The fullback position is one that requires smarts, multiple skill sets, courage, and above all else—brute strength. However, the FB position is becoming a dying breed in the National Football League with all these running backs coming out of college as sheer mammoths, but the Philadelphia Eagles felt adding veteran FB Leonard Weaver to the team during the 2008 offseason.
For the Philadelphia Eagles, the fullback position is one that was lack luster and was seemingly almost forgotten about by the Eagles since the days of John Ritchie.
In fact, during the 2008 season, the Birds were so desperate for a FB that they tried using RB Tony Hunt at the position in an effort to save his career, since he had the ideal size, but the task proved to be entirely daunting for him due to the required blocking, and he was released from the squad.
Finally, last offseason head coach Andy Reid and offensive coordinator Marty Mornhinweg realized the importance of having a talented FB in the backfield, so they went out shopping and parked their new Ferrari in the driveway—Leonard Weaver found a home where his skill sets can be complemented by the players surrounding him!
During the offseason (2008), Weaver was considered one of the most sought out players to be signed with multiple teams for his services, but since the Seattle Seahawks and the Philadelphia Eagles run extremely similar offenses it was clear why he decided to join the Eagles.
In his first year with the Eagles, Weaver put on display why the Eagles felt he was a required asset to this team. Weaver is a finely tuned machine who is quick to react and can punish any defender when the ball is in his hands. He has a nasty set of skills in the run and pass game which is why the Birds felt it was needed to make him the highest paid FB in NFL history this past offseason.
2009 proved to be his best season ever, as he garnished his first ever Pro Bowl appearance after amassing 323 yards on 70 attempts (4.6 average), and two touchdowns. His longest run of the season was 41 yards—that ended in a touchdown in the first matchup against division rival New York Giants.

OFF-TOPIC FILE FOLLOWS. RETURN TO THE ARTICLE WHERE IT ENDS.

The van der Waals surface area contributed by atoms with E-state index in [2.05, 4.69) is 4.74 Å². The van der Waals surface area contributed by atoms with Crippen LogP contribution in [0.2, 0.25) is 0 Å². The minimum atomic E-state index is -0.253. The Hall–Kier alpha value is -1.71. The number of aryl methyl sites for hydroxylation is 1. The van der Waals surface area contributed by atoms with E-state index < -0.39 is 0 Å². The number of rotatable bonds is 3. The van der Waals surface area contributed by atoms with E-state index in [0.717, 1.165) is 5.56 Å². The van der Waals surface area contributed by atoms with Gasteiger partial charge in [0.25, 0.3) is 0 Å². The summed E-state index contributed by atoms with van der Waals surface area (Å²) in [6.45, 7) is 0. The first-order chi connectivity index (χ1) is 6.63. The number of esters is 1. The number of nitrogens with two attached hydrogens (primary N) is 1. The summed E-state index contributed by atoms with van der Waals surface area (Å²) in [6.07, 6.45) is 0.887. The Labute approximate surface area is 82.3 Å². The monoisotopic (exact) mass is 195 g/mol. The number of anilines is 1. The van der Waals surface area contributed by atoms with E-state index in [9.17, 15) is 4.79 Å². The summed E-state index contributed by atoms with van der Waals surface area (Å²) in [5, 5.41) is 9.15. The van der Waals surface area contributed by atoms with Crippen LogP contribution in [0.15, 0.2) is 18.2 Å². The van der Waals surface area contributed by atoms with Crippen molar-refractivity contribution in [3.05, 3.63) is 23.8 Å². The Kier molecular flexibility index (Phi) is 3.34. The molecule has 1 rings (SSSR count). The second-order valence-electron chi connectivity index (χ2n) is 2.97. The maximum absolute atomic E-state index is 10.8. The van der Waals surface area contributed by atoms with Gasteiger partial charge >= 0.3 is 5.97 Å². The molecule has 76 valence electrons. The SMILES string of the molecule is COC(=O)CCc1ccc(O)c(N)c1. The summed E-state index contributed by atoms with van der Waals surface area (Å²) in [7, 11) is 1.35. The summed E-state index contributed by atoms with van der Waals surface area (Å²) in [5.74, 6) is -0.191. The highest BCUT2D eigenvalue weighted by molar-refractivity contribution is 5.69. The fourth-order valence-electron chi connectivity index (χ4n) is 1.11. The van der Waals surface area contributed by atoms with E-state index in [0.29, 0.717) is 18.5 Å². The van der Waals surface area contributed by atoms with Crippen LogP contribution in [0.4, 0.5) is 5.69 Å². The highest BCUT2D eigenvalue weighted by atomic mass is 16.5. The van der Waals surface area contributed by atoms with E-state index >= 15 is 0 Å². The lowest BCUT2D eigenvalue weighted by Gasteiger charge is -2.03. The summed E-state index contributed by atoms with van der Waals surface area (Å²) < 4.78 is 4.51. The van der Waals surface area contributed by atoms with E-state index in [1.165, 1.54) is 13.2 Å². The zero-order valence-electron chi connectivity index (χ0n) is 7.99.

That play proved to be Weavers the longest carry of his career and the longest run by an Philadelphia Eagle FB since the days of Anthony Toneys 44-yard play on Oct. 8, 1989.
Weaver, as mentioned, was also a force to be reckoned with in the passing game also, as he went on to register another 140 yards on 15 receptions for an average of 9.3 YPC (yards per carry) while recording another two TDs. His longest catch of the season was a 59-yard reception during the Eagles-Falcons game.
Entering his second season with the Eagles, Weaver has a huge responsibility in 2010 to block extremely well for new starting QB Kevin Kolb.
He may not see the same amount of touches per game as he did in 2009, mainly because of the stable of RBs currently on the Eagles roster in starter LeSean McCoy, newly acquired Mike Bell, and LSU standout rookie Charles Scott.
Still, having Weaver on the squad is a huge plus for the Eagles—he can absolutely create matchup problems, if he is given the ball he makes plays happen, and he very well could become QB Kevin Kolb's new best friend on the team.
It is a good thing Weaver doesn’t mind getting his hands dirty; actually, he relishes an opportunity to lay a hit on someone. This is very important to Kolb so he can have legitimate time to screen the field, find an open player, and release the ball.
Besides his tremendous play on the field, Weaver is a stand up citizen off the field as well.
During his spare time he still has plenty to do from spending time with his family, working with the Urban Racing School in Philadelphia, a program that serves over 100 students annually, and enjoys listening to Gospel and R&B music.
He has also set up an informative website on the proper care of diabetes which you can log on to www.leonardweaverfoundation.org
Did You Know:
During an offseason, Weaver partakes in UFC fighting Training in Philly with his trainer Bernard Watkins, something he has been doing for approximately four years now.
When asked why he spends his offseason this way, Weaver stated:
“I’ve actually been doing it for four years. It helps with awareness, core strength, and balance
It’s no wonder the man is such a bruising force in the backfield!
Do we all remember this: In the matchup against the San Francisco 49ers, Weaver decides to argue with a Niners player in the Eagles backfield rather than get into formation. It’s alright, Leonard buddy, I don’t think any of us are mad at ya—maybe very humorous but not mad!
You can veiw the video I posted as well as other Philadelphia Eagle related columns at www.bleedingeaglegreen.com